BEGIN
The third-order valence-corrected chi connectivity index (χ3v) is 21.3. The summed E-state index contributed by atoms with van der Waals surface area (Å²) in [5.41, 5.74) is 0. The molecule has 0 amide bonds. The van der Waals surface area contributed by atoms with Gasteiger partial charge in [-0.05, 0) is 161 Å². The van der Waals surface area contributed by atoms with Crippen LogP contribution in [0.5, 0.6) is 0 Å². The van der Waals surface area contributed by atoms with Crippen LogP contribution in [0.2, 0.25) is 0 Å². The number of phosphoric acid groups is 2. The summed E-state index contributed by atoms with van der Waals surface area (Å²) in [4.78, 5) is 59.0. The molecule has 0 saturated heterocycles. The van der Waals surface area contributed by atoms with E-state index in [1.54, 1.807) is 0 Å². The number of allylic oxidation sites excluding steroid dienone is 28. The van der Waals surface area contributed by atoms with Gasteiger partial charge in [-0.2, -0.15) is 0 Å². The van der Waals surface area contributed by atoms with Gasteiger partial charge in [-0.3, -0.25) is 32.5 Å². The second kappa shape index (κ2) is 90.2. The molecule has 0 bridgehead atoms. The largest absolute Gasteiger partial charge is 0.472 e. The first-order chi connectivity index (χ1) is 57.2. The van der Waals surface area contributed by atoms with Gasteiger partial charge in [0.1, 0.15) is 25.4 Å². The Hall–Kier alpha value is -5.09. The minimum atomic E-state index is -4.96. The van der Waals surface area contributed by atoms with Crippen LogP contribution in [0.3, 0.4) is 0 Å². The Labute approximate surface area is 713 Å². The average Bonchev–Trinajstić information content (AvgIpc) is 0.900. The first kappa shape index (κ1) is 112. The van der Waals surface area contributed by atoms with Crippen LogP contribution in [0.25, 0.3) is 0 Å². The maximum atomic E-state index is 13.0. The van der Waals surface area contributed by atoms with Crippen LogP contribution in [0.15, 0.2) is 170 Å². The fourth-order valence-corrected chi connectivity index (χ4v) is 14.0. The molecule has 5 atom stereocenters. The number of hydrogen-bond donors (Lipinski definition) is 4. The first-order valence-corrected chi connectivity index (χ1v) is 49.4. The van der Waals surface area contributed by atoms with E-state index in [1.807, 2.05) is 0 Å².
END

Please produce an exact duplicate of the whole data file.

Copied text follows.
The third-order valence-corrected chi connectivity index (χ3v) is 21.3. The summed E-state index contributed by atoms with van der Waals surface area (Å²) in [5.41, 5.74) is 0. The molecule has 0 amide bonds. The van der Waals surface area contributed by atoms with Gasteiger partial charge in [-0.05, 0) is 161 Å². The van der Waals surface area contributed by atoms with Crippen LogP contribution in [0.5, 0.6) is 0 Å². The van der Waals surface area contributed by atoms with Crippen LogP contribution in [0.2, 0.25) is 0 Å². The number of phosphoric acid groups is 2. The summed E-state index contributed by atoms with van der Waals surface area (Å²) in [4.78, 5) is 59.0. The molecule has 0 saturated heterocycles. The van der Waals surface area contributed by atoms with E-state index in [1.54, 1.807) is 0 Å². The number of allylic oxidation sites excluding steroid dienone is 28. The van der Waals surface area contributed by atoms with Gasteiger partial charge in [-0.2, -0.15) is 0 Å². The van der Waals surface area contributed by atoms with Gasteiger partial charge in [-0.3, -0.25) is 32.5 Å². The second kappa shape index (κ2) is 90.2. The molecule has 0 bridgehead atoms. The largest absolute Gasteiger partial charge is 0.472 e. The first-order chi connectivity index (χ1) is 57.2. The van der Waals surface area contributed by atoms with Gasteiger partial charge in [0.1, 0.15) is 25.4 Å². The Hall–Kier alpha value is -5.09. The minimum atomic E-state index is -4.96. The van der Waals surface area contributed by atoms with Crippen LogP contribution in [0.3, 0.4) is 0 Å². The Labute approximate surface area is 713 Å². The average Bonchev–Trinajstić information content (AvgIpc) is 0.900. The first kappa shape index (κ1) is 112. The van der Waals surface area contributed by atoms with Crippen LogP contribution in [0.25, 0.3) is 0 Å². The maximum atomic E-state index is 13.0. The van der Waals surface area contributed by atoms with Crippen LogP contribution in [0.15, 0.2) is 170 Å². The fourth-order valence-corrected chi connectivity index (χ4v) is 14.0. The molecule has 5 atom stereocenters. The number of hydrogen-bond donors (Lipinski definition) is 4. The first-order valence-corrected chi connectivity index (χ1v) is 49.4. The van der Waals surface area contributed by atoms with E-state index in [1.807, 2.05) is 0 Å².